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I picked up 16 pieces of once fired 7.5x55mm brass for my Swiss rifle at a local gun show last weekend. I paid 20 cents a piece for the brass. I have a G96/11 Swiss rifle I've had for at least 25 years and have never fired it. According to the serial number it was built in 1898. I plan to get a set of dies for reloading the cases I bought and I'll keep on the look out for more cases. I've recently read where the G96/11 rifles are very accurate and relatively only a few thousand were produced. Do you know anything about these rifles ?
 

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. . . I've recently read where the G96/11 rifles are very accurate and relatively only a few thousand were produced. . .
Nearly 136,000 military-series Model 96 rifles were converted to 96/11's. Does that count as "a few"?
3815212

Table of conversions by year.
"These rifles retain the numbers of the Model 1896 rifles from which they were modified."
 

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Para ---- Yes 136,000 are not a few. My G96/11 was produced in 1898 according to its serial number. According to your list of pieces modified from 1912 to 1920, with the greatest number modified in 1914 (51,000). My rifle having been built in 1898 I don't believe it was a modified rifle. I guess my question would be, how many actual G96/11 rifles were actually produce as such compared to the 136,000 rifles that were modified to that configuration? I'll bet there were a lot fewer actual G96/11 rifles originally built as such than were modified to the 96/11 model from some other Swiss rifle model.
 

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OK, I'm not trying to argue with any of you guys who know a lot more about the piece than I do. My G96/11 is the only Swiss weapon I have and as I mentioned I have never fired it in the 25+ years I've had it. I suppose I haven't handled it except about once a year when I dig it out of its case to check for any rust or signs of moisture. I'll get a set of dies, load up a few rounds using the 16 cases I picked up at the last gun show I attended and see how the old Swiss Miss does its thing.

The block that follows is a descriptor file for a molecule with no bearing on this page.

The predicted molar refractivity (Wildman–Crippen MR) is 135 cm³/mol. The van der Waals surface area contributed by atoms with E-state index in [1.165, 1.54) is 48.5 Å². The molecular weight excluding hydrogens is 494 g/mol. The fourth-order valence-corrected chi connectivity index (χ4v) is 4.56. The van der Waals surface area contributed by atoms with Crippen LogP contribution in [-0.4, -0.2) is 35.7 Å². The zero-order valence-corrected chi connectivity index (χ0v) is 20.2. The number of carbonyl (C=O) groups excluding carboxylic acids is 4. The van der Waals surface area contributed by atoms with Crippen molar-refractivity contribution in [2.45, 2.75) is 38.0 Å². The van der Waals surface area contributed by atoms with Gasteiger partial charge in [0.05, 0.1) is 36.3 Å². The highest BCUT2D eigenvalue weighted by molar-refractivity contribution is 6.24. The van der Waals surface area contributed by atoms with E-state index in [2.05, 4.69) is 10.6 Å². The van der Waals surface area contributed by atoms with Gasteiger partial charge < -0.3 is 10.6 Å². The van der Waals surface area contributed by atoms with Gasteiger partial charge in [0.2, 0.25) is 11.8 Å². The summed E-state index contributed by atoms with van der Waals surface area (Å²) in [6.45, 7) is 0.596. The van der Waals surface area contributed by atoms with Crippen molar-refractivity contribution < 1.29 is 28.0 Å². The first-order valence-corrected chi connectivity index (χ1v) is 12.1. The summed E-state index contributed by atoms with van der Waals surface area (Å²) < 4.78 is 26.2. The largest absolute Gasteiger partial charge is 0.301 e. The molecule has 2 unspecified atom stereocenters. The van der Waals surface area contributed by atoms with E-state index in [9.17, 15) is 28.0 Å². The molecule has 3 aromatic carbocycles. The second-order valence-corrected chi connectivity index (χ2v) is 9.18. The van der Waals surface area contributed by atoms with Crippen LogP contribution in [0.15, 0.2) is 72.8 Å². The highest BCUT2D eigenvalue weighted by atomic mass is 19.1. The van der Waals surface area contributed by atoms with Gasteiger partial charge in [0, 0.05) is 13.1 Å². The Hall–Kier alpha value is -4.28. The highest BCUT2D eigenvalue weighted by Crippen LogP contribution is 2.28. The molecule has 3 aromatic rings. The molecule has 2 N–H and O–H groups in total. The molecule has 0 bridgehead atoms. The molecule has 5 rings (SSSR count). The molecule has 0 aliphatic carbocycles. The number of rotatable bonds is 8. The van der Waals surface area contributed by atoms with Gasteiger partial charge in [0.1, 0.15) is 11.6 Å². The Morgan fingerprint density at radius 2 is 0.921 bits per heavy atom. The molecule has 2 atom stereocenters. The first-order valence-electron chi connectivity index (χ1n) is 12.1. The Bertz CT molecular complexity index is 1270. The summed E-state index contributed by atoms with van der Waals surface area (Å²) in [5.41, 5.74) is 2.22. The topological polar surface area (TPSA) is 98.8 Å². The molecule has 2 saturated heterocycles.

I visited Switzerland several times while living in Germany. There were a few museums where I enjoyed spending a full day looking at beautiful old stuff, especially their weapons. I got acquainted with a couple older guys (about my age) who really enjoyed "talking guns". I told them what I have back in the states and they hauled out some of their pieces and actually allowed me to pick them up and handle a few. To me that was a REAL experience.
 

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No problemo, Old Timer. You are all right. You have a very nice Swiss Miss there. Nothing rare or special, but a dam fine piece of machinery and precise craftsmanship from days long gone. Get some common powder like 4895, 3031, 4064, 4350 etc, any boat tail .30 cal bullet around 175 gr. and give it a go. Aim about 6 inches below the bull at a 100 and have a good time, don't overthink this one.
 

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Just to be clear, "96/11" means Model 1896 converted to 1911 configuration. This involved replacing barrel, magazine, sights, and a few more bits - plus modifying the woodwork with grafted pistol grip and some minor grafts to fill gaps. As mentioned earlier, "These rifles retain the numbers of the Model 1896 rifles from which they were modified."
Serial tables indicate 137050 military Model 1896's were produced, leaving very few unmodified. Most surviving original 96's are "private series" rifles - which escaped conversion because they were not in military inventory.
 

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Discussion Starter · #13 ·
well Graf did have brass , because myself and others got ours. I bought two bags of 284 win to reform a few weeks back, and only one obscure dealer had them, there is a YT video on this process for those needing a primer in reforming 248 win to 7.5mm

in this environment you snooze, you lose
 

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Thanks guys for your remarks for making up 7.5mm brass from something else and looking for a bayonet for the Swiss rifle. I have 16 pieces of 7.5mm brass and I intend to locate a set of dies for reloading that brass. I found the once fired brass at a local gun show a couple weeks ago. I don't intend shooting the rifle very much so most likely the 16 pieces I now have will be enough to last me for awhile.
I like very much how the old Swiss Miss looks and its extremely smooth action. Can't tell I just might have to do a little local competition target work with it if it performs as good as it appears. There are some local guys in the Flathead Valley (about 100 miles distant) who like to get together and burn powder on nice weekends. I'd need more brass if that happens.
 

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Swiss Prod. ------ Not quite in Kalispell but fairly close. I'm about 80 miles from Kalispell, tucked back in the mountains. Kalispell and the entire Flathead Valley is getting quite over crowded. I'm told last year (2020) almost 20,000 people moved into the valley (into Kalispell, Whitefish and Columbia Falls) and that many are expected to move in this year. Many folks believe Kalispell and Whitefish could grow together within 10 to 15 years from now.
 
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